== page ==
Gilley stopped to help the driver, who was still sitting dazed inside the smashed-up truck.

“He must have been just ahead of me,” Gilley said.

It wasn’t until he got to the truck that Gilley realized he knew the driver. Christopher Bizier, 31, was a couple of years ahead of Gilley at Erskine Academy, in South China.

“He looked like he was OK,” Gilley recalled.

Bizier’s truck had stopped across Route 3. Gilley decided he needed to help Bizier from the truck rather than leave him in place and risk being hit by another vehicle. Gilley said Bizier repeatedly called out Gilley’s name and tried to hug him, which slowed Gilley’s attempts to get him to safety.

“I grabbed under his arms and I heard screeching tires,” Gilley said. “I looked over my shoulder and there were headlights. That’s when it happened.”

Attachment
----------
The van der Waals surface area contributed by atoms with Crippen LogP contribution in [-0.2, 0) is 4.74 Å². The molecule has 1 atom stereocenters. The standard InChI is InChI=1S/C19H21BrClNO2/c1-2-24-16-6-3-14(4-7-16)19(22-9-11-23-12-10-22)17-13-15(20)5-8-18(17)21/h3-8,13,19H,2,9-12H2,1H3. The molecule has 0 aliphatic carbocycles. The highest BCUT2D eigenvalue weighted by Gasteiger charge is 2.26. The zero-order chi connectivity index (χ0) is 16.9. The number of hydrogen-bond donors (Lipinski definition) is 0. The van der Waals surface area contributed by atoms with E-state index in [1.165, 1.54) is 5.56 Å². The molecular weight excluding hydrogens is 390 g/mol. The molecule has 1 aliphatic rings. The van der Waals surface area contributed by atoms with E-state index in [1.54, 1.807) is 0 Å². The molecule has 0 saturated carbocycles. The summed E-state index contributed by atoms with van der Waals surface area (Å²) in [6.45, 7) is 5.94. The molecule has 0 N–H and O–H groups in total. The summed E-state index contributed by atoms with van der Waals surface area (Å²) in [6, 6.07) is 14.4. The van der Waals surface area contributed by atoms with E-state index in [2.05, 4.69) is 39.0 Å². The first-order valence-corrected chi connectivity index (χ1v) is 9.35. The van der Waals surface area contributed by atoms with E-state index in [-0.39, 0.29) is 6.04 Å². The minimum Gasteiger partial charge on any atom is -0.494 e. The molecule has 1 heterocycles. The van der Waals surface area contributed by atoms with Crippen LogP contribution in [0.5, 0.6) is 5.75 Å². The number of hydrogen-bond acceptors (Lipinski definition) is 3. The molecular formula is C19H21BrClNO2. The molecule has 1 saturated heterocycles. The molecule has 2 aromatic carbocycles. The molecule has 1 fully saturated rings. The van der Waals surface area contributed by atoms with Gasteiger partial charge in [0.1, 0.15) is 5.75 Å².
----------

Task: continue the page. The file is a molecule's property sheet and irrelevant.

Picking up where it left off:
A minivan being driven by a 16-year-old Augusta boy — his name was withheld by police because he is a juvenile — slammed into Bizier’s pickup, pinning Gilley’s legs in between.

“I stayed conscious the whole time,” Gilley said. “I thought, ‘I’m not going out like this.’“


Gilley never looked at his legs after he was thrown to the ground. An Army specialist who returned in 2009 from an eight-month tour in Baghdad — Gilley was honorably discharged in February 2010 after four years in the service — Gilley’s first thought was to stop the blood from rushing out of his body.

Morrison, who had been in Gilley’s truck and was on the phone with emergency dispatchers when the van hit her cousin, and the 16-year-old boy were the first ones to provide first aid. She and the van driver followed Gilley’s instructions to wrap a belt around each of his legs as a tourniquet. Gilley took his own belt off for the teen.